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Forensic Blog EXCLUSIVE

function hideDuiplicateInfo() $("#duplicateInfo").fadeOut();Forensic Blogs By CountryUKNETRESEC Network Security BlogAbout - Hi I'm a psychology instructor from the UK discusses books, resources, and important topics in the field of forensic psychology.

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Feedspot has a team of over 50 experts whose goal is to discover and rank blogs, podcasts and youtube channels in several niche categories. Publishers submit their blogs or podcasts on Feedspot using the form at the top of this page. Our expert editorial team reviews and adds them to a relevant category list. Ranking is based on relevancy, blog post frequency(freshness), social metrics, domain authority, traffic and many other parameters. We routinely remove inactive blogs and those which are no longer relevant to a given list. List is updated as we receive new blog submissions and re-ranked every few weeks.More about Feedspot Lists and Ranking here _lists_and_ranking/

We routinely remove inactive blogs and those which are no longer relevant to a given list. List is updated as we receive new blog submissions and re-ranked every few weeks. We also take direct feedback from users to make changes to the lists.

Feedspot has a team of over 25 experts whose goal is to discover and rank popular blogs, podcasts and youtube channels in several niche categories. With millions of blogs on the web, finding influential bloggers in a niche industry is a hard problem to address. Our experience leads us to believe that a thoughtful combination of both algorithmic and human editing offers the best means of curation.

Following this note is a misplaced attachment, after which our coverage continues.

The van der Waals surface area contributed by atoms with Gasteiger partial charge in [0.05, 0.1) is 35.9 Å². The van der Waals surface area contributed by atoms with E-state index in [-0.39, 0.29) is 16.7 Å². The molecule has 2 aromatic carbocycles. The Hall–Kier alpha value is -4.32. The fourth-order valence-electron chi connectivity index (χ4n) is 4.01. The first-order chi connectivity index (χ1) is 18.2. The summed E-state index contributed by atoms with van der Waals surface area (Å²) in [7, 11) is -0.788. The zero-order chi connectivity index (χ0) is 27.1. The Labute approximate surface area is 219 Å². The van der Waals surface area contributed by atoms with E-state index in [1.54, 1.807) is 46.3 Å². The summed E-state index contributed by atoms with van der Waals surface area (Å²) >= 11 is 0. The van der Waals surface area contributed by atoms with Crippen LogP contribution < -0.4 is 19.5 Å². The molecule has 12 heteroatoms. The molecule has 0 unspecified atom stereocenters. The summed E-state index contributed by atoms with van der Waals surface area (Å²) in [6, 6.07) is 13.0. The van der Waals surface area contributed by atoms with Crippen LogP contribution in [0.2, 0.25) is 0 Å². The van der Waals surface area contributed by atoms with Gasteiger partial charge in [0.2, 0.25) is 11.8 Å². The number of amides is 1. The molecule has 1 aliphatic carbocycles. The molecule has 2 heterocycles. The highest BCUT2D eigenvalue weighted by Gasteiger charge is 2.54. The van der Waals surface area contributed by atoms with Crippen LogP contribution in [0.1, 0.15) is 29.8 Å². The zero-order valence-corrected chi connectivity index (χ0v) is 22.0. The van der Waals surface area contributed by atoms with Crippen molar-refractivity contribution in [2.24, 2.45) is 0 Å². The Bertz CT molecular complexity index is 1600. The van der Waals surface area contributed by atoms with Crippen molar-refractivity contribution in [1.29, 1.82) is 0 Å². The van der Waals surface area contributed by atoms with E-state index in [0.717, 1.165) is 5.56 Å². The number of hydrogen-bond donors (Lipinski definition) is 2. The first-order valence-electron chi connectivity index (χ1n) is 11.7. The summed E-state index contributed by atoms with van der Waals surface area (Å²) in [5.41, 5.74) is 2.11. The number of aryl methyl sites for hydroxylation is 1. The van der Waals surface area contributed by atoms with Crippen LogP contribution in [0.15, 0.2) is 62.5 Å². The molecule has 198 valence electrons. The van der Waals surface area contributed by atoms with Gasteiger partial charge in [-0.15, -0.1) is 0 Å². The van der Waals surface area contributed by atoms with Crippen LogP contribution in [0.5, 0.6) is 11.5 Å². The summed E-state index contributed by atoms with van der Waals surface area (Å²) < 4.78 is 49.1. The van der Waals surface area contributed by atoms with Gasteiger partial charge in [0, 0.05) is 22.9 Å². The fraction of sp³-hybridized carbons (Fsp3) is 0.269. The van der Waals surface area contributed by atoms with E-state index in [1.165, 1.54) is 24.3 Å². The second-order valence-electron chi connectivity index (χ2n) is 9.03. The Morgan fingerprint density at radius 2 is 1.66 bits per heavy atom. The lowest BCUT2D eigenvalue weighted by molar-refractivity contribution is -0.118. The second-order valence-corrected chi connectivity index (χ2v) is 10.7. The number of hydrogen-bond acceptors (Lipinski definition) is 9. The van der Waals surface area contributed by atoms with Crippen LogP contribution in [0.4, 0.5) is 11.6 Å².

Forensic investigation is a growing and diverse profession which combines various aspects of science and technology with the legal system. BCIT's Forensic Science and Technology is an industry leader in forensics training.

But, instead of just watching fiction based on forensic science and crime scene investigation, the internet makes it possible to be on the crime scene with the investigators. Forensic science and CSI blogs are a great way to stay updated on the latest news and developments in the field. In addition, forensics blogs provide insights into forensics and criminal investigations that may not be accessible or summarized anywhere else.

Forensic Magazine focuses on three key areas of forensic science: crime scene investigation, crime lab work, and digital forensics. The blog is updated on all three fronts five times a week, using stories ripped from the headlines to highlight current practices and issues in forensic science and CSI.

This website is geared towards the beginning forensic science student but has enough meat to keep even a seasoned pro interested. The weekly articles discuss how to estimate the time of death and highlight real forensic cases to provide a foundation for further study.

Carla Valentine is a forensic science teacher, a practicing Anatomical Pathology Technologist (Mortician), and a famous blogger. She was a guest speaker on the Resident Evil 6 Real Crime: Real Fiction panel at the British Museum and the Wellcome Forensic Science Exhibition. Her blog boasts content about love, death, dismemberment, and how they all relate to forensic science. She is the author of the book, Past Mortems: Life & Death Behind Mortuary Doors, which details her decade of experience working in a mortuary.